Normal Letter Grade only. Offered spring only.


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    ES 201: Environmental Soil Science


    [4.0 units]

    An introduction to principles of soil science designed for graduate students in Environmental Systems and other groups. ES 201 examines the soil as a natural resource and soils as ecosystems. Soil is the reservoir on which most life on earth depends, as the primary source of food, feed, forage, fiber, and pharmaceuticals. Soil plays a vital role in sustaining human welfare, assuring future agricultural productivity and environmental stability. Environmental soil science explores the major physical, chemical, and biological properties of soils, and fundamental processes that regulate interaction of the terrestrial biosphere with other components of the earth system.

    Normal Letter Grade only. Discussion included.


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    ES 201L: Environmental Soil Science Lab


    [1.0 unit]

    An introduction to principles of soil science designed for graduate students in Environmental Systems and other groups. ES 201 examines the soil as a natural resource and soils as ecosystems. Soil is the reservoir on which most life on earth depends, as the primary source of food, feed, forage, fiber, and pharmaceuticals. Soil plays a vital role in sustaining human welfare, assuring future agricultural productivity and environmental stability. Environmental soil science explores the major physical, chemical, and biological properties of soils, and fundamental processes that regulate interaction of the terrestrial biosphere with other components of the earth system.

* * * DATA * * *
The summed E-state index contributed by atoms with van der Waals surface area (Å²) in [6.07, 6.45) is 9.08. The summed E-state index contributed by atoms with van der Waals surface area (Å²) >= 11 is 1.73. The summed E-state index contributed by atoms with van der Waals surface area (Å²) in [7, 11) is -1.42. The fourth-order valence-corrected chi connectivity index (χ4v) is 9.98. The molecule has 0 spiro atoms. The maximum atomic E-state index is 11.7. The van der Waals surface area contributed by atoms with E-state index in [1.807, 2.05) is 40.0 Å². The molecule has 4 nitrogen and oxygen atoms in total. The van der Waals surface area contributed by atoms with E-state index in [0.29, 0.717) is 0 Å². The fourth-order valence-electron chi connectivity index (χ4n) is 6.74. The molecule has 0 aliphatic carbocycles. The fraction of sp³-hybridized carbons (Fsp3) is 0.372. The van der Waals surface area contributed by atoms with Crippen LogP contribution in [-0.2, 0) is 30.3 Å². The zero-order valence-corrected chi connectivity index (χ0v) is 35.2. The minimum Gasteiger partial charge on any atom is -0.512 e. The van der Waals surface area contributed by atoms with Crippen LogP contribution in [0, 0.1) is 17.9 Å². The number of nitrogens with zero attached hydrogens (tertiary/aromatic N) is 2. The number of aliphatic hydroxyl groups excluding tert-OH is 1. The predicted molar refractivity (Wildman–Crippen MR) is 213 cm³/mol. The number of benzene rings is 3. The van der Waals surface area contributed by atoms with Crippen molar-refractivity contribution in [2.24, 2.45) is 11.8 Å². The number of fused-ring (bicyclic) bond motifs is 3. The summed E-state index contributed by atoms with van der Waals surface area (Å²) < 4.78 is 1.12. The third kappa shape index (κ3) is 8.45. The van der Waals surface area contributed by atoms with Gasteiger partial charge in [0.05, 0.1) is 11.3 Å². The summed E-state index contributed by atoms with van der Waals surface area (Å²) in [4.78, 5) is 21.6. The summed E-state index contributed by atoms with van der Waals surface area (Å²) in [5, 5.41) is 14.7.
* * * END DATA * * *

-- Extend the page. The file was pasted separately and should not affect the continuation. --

Prerequisite: ES 201 , which may be taken concurrently. Normal Letter Grade only. Laboratory included.


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    ES 207: Environmental Data Analysis


    [3.0 units]

    The objective of this class is to provide students with probabilistic and statistical methods to analyze environmental data. This class emphasizes both theoretical and applied aspects of data analysis methods. Weekly lab exercises are from environmental applications. Topics include: distribution, hypothesis test, linear regression, multiple regression, uncertainty analysis, outlier detection, sample design, and spatial and temporal data analysis.

    Normal Letter Grade only.


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    ES 244: Phylogenetics: Speciation and Macroevolution


    [4.0 units]

    Provides the theory behind reconstruction of evolutionary relationships and introduces the comparative methods and tools of phylogenetics. Topics include use of morphological, molecular, and fossil data in distance, parsimony, likelihood, and Bayesian frameworks for investigating geographic patterns and rates of speciation, phenotypic evolution, diversification, extinction, and biogeography.

    Normal Letter Grade only. Discussion included.